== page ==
Friday, April 15, 2016

VAST promotes lifelong health and well-being - By Walter Lunt

A disabled Maine service Veteran, suffering from Post Traumatic Stress Disorder (PTSD)and depression, conversed with his VA counselor who told him, “I’m writing you a prescription for VAST.” Although not a drug and not a remedy that required a pharmaceutical prescription, the counselor was quite serious, and explained to his client that Veterans Adaptive Sports & Training was probably the best treatment for his condition.
The VAST program operates at Pineland Farms in New Gloucester and offers free year-round sports and other activities for veterans with physical and visual disabilities, traumatic brain injury and PTSD.
VAST volunteer Homer McLemore of Windham shared the veteran/counselor story at a recent membership meeting of the American Legion Post 148. McLemore was there to support the center’s speaker of the evening, Kristina Sabateanski, founder and director of VAST.

Sabateanski told the gathering that research supports frequent physical activity for the disabled because it reduces stress, depression and secondary medical conditions, while increasing confidence, employment rates and quality of life.

Year-round games include hand and recumbent cycling, wheelchair basketball, floor hockey and tennis, archery and the increasingly popular disc golf. Over the recent winter, Sabateanski said participation also increased for cross country skiing/biathlon utilizing pellet rifles. About 30 paralympians show up at the outdoor center at Pineland every Wednesday from all over southern Maine. Five or six hail from Windham/Raymond; several more arrive by van from Togus VA Hospital in Augusta. The games and goodwill gatherings take place from 9 a.m. to noon.

“Pineland Farms takes care of our overhead,” explained Sabateanski. “They provide the outdoor center and all the equipment.” VAST is funded in part by a grant from the U.S. Dept. of Veterans Affairs.
Volunteers, many of whom are veterans themselves, and students help run the program. Students are usually therapeutic recreation majors or taking elective classes like Facilitating Adaptive Outdoor Recreation at the University of Southern Maine.
“But it’s not all about us,” said Sabateanski, “the program is veterans helping veterans.”

In addition to physical well-being, the VAST program officials said the sense of camaraderie among fellow veterans plays a critical role in the overall goal to promote life-long good health. Down time between activities and a lunch break afford the participants the chance to network and to share common experiences. Sabateanski and McLemore’s observations suggest this collaborative time is as valuable as the sports play.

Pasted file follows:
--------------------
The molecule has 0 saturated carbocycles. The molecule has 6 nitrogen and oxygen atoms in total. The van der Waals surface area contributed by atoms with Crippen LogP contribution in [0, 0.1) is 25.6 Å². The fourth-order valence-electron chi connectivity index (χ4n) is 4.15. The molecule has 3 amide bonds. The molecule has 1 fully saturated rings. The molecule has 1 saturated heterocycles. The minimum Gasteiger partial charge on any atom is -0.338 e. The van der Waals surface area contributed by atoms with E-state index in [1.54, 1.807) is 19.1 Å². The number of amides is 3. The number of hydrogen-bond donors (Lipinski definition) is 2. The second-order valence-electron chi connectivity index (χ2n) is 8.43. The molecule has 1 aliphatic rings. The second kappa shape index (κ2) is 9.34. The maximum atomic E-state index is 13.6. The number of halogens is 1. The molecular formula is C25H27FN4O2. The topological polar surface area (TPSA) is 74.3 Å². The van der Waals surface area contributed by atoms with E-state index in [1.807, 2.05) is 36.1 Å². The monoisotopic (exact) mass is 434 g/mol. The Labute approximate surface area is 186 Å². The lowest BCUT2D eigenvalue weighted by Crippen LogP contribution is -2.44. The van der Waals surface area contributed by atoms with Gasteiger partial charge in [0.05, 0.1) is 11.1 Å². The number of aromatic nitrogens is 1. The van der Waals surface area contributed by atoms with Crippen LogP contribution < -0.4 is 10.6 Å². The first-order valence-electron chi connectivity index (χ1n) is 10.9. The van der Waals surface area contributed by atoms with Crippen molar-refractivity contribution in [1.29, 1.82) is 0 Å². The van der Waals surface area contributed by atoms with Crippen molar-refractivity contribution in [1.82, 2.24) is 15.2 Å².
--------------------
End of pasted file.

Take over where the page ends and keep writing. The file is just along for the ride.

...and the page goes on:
One spouse, referring to her veteran husband, said VAST brought out a new, more positive side of his personality. “I’ve never seen him act that way.”
“I really enjoyed Kristina’s history and passion about her VAST program,” said American Legion post commander Mel Greenier. “I am very happy there is a program such as this to assist our veterans. Her stories of various veterans who were doing something for the first time and taking a moment to feel happiness again was touching. I have had Post members tell me afterwards they want to be more involved and will see if they can volunteer to help Kristina’s program.”

Sabateanski said the program also offers multi-day sports camps. “There’s a transformation after four days (together) – the camaraderie of military people does something to take their minds off their disability.” She added, “That’s why VA counselors recommend the prescription (for VAST).”

Windham veteran Don Rogers said he gets involved regularly “…so I can get out. Otherwise I’d just sit around the house.” Also, he added, in reference to the USM volunteers, “There are pretty girls around, too.”

Sabateanski, herself an Army veteran and two time U.S. Olympic biathlon participant, founded VAST four years ago, inspired by recently injured veterans she encountered at a military sports camp.

“It’s never once felt like work,” she said. Unfortunately, “…they cut themselves off from the community. But here, there’s a new light in their eyes.”

Now in its fourth year, VAST operates 50 Wednesdays a year and includes two to four multi-day camps. A turkey hunt was organized last fall. Fly-fishing and fly-tying and a sailing camp are planned for this spring and summer. Participation is encouraged, regardless of skill level.
VAST has partnered with other community organizations across the country to develop the U.S. Paralympics, or Paralympic sports clubs. Estimates put the number of physically disabled Americans at about 21 million. For more information, visit

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